A complexivist perspective to teaching critiques the commonplace teaching “methods” and illuminates alternative approaches to teaching and teacher preparation. Focusing on system growth, the mutual influence of systems on one another, and nonlinear connectedness of systems, this paper defines four important components to teaching: A need for mutual influence among teachers, students, the content being taught and the curriculum; enculturation into a scholarly community; reflection on the part of teachers and students; and a need for teacher improvisation. The implication of these components for teacher preparation is then examined. A complexity approach to education critiques the commonplace methods of teaching and offers alternatives to teaching and teacher preparation. By considering students and the subjects they study as complex entities, insight into the limitations of commonplace methods – the difficulty of planning without reference to the students in the class and the potential for fragmentation and disconnectedness – can be gained. Approaches to teacher preparation that address these limitations – by recognizing the importance of improvisation, reflection, mutual influence, and enculturation – could be used in education.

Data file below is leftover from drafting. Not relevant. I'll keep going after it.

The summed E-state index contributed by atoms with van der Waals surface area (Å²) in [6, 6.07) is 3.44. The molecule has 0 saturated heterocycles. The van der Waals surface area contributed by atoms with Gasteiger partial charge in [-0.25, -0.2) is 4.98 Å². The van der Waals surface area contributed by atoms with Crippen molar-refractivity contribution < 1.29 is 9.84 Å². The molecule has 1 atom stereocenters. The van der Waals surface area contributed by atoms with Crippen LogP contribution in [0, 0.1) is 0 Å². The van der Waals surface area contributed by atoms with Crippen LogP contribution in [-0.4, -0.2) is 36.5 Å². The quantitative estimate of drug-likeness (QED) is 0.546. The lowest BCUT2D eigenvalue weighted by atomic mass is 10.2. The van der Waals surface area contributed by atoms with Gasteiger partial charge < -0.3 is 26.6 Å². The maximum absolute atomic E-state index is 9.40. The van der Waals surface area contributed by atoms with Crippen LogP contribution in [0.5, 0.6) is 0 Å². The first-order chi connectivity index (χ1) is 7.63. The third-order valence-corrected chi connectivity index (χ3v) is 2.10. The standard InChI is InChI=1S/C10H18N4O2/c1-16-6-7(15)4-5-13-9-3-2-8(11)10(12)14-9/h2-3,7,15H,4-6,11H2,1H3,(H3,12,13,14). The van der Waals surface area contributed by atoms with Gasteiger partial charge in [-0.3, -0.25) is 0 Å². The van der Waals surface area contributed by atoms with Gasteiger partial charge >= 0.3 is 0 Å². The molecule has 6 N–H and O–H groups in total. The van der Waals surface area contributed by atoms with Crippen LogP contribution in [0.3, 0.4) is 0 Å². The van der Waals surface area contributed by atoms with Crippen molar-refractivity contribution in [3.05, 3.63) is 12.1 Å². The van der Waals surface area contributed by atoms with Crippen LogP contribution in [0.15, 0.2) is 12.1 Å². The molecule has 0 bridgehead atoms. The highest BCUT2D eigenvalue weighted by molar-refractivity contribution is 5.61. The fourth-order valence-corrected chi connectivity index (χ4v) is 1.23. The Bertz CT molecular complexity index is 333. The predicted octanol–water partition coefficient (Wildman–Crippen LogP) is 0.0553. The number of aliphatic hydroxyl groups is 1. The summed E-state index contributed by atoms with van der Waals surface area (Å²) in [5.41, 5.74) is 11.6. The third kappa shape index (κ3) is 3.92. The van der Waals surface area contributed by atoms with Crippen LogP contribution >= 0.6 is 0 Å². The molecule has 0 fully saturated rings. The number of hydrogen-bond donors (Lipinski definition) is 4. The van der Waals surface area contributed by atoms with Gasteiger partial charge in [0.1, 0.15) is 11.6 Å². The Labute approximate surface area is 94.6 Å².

Research Professor on society, culture, art, cognition, critical thinking, intelligence, creativity, neuroscience, autopoiesis, self-organization, complexity, systems, networks, rhizomes, leadership, sustainability, thinkers, futures ++
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